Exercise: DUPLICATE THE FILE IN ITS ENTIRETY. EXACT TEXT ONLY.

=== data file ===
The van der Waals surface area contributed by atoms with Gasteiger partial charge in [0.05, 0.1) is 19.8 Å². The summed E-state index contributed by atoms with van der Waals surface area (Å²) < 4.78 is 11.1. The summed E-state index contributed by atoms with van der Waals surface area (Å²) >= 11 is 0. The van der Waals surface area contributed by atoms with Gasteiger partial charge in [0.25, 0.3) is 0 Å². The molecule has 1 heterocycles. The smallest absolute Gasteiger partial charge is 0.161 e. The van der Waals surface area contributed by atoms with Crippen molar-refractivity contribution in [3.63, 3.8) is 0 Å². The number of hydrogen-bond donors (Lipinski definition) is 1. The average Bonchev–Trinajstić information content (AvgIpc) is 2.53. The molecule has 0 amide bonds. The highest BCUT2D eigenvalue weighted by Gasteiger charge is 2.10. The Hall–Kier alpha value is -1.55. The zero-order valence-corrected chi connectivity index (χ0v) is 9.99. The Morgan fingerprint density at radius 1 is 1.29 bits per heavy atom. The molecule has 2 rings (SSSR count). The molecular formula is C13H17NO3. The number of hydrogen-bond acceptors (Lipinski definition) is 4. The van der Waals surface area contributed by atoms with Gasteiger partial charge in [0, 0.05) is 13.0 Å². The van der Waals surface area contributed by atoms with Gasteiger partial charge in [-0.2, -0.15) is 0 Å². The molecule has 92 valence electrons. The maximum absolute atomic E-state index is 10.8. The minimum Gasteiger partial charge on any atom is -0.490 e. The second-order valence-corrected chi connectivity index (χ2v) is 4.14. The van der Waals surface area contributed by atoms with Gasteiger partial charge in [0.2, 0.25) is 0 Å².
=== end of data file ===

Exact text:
The van der Waals surface area contributed by atoms with Gasteiger partial charge in [0.05, 0.1) is 19.8 Å². The summed E-state index contributed by atoms with van der Waals surface area (Å²) < 4.78 is 11.1. The summed E-state index contributed by atoms with van der Waals surface area (Å²) >= 11 is 0. The van der Waals surface area contributed by atoms with Gasteiger partial charge in [0.25, 0.3) is 0 Å². The molecule has 1 heterocycles. The smallest absolute Gasteiger partial charge is 0.161 e. The van der Waals surface area contributed by atoms with Crippen molar-refractivity contribution in [3.63, 3.8) is 0 Å². The number of hydrogen-bond donors (Lipinski definition) is 1. The average Bonchev–Trinajstić information content (AvgIpc) is 2.53. The molecule has 0 amide bonds. The highest BCUT2D eigenvalue weighted by Gasteiger charge is 2.10. The Hall–Kier alpha value is -1.55. The zero-order valence-corrected chi connectivity index (χ0v) is 9.99. The Morgan fingerprint density at radius 1 is 1.29 bits per heavy atom. The molecule has 2 rings (SSSR count). The molecular formula is C13H17NO3. The number of hydrogen-bond acceptors (Lipinski definition) is 4. The van der Waals surface area contributed by atoms with Gasteiger partial charge in [0, 0.05) is 13.0 Å². The van der Waals surface area contributed by atoms with Gasteiger partial charge in [-0.2, -0.15) is 0 Å². The molecule has 92 valence electrons. The maximum absolute atomic E-state index is 10.8. The minimum Gasteiger partial charge on any atom is -0.490 e. The second-order valence-corrected chi connectivity index (χ2v) is 4.14. The van der Waals surface area contributed by atoms with Gasteiger partial charge in [0.2, 0.25) is 0 Å².